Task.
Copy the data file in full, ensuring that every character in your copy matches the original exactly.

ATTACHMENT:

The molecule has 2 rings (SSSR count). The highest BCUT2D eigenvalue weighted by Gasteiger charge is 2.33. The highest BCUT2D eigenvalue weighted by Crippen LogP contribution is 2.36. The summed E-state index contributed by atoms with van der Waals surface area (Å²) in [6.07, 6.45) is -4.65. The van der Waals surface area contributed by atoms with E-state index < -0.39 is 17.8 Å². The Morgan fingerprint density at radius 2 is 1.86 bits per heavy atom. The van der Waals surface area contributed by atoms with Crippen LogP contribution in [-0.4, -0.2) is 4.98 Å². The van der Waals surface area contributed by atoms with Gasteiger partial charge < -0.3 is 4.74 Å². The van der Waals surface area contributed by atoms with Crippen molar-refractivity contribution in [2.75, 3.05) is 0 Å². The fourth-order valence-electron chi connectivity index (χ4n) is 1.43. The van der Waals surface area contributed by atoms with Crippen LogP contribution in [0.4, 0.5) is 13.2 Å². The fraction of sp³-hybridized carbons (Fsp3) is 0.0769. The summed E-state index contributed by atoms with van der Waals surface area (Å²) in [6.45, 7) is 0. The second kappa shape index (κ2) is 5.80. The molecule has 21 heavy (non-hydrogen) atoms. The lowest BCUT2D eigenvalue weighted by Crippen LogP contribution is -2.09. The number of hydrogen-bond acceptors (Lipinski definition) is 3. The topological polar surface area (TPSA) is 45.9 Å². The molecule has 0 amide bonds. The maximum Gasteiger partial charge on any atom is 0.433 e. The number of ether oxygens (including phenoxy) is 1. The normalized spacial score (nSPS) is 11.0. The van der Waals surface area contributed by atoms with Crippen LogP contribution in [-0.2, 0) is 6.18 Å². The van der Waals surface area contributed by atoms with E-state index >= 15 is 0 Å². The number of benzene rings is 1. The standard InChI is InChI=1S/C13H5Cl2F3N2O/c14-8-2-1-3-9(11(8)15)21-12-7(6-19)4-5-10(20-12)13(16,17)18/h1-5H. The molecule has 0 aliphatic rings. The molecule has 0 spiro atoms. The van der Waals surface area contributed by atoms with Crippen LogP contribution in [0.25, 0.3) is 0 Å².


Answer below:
The molecule has 2 rings (SSSR count). The highest BCUT2D eigenvalue weighted by Gasteiger charge is 2.33. The highest BCUT2D eigenvalue weighted by Crippen LogP contribution is 2.36. The summed E-state index contributed by atoms with van der Waals surface area (Å²) in [6.07, 6.45) is -4.65. The van der Waals surface area contributed by atoms with E-state index < -0.39 is 17.8 Å². The Morgan fingerprint density at radius 2 is 1.86 bits per heavy atom. The van der Waals surface area contributed by atoms with Crippen LogP contribution in [-0.4, -0.2) is 4.98 Å². The van der Waals surface area contributed by atoms with Gasteiger partial charge < -0.3 is 4.74 Å². The van der Waals surface area contributed by atoms with Crippen molar-refractivity contribution in [2.75, 3.05) is 0 Å². The fourth-order valence-electron chi connectivity index (χ4n) is 1.43. The van der Waals surface area contributed by atoms with Crippen LogP contribution in [0.4, 0.5) is 13.2 Å². The fraction of sp³-hybridized carbons (Fsp3) is 0.0769. The summed E-state index contributed by atoms with van der Waals surface area (Å²) in [6.45, 7) is 0. The second kappa shape index (κ2) is 5.80. The molecule has 21 heavy (non-hydrogen) atoms. The lowest BCUT2D eigenvalue weighted by Crippen LogP contribution is -2.09. The number of hydrogen-bond acceptors (Lipinski definition) is 3. The topological polar surface area (TPSA) is 45.9 Å². The molecule has 0 amide bonds. The maximum Gasteiger partial charge on any atom is 0.433 e. The number of ether oxygens (including phenoxy) is 1. The normalized spacial score (nSPS) is 11.0. The van der Waals surface area contributed by atoms with Crippen LogP contribution in [-0.2, 0) is 6.18 Å². The van der Waals surface area contributed by atoms with E-state index >= 15 is 0 Å². The number of benzene rings is 1. The standard InChI is InChI=1S/C13H5Cl2F3N2O/c14-8-2-1-3-9(11(8)15)21-12-7(6-19)4-5-10(20-12)13(16,17)18/h1-5H. The molecule has 0 aliphatic rings. The molecule has 0 spiro atoms. The van der Waals surface area contributed by atoms with Crippen LogP contribution in [0.25, 0.3) is 0 Å².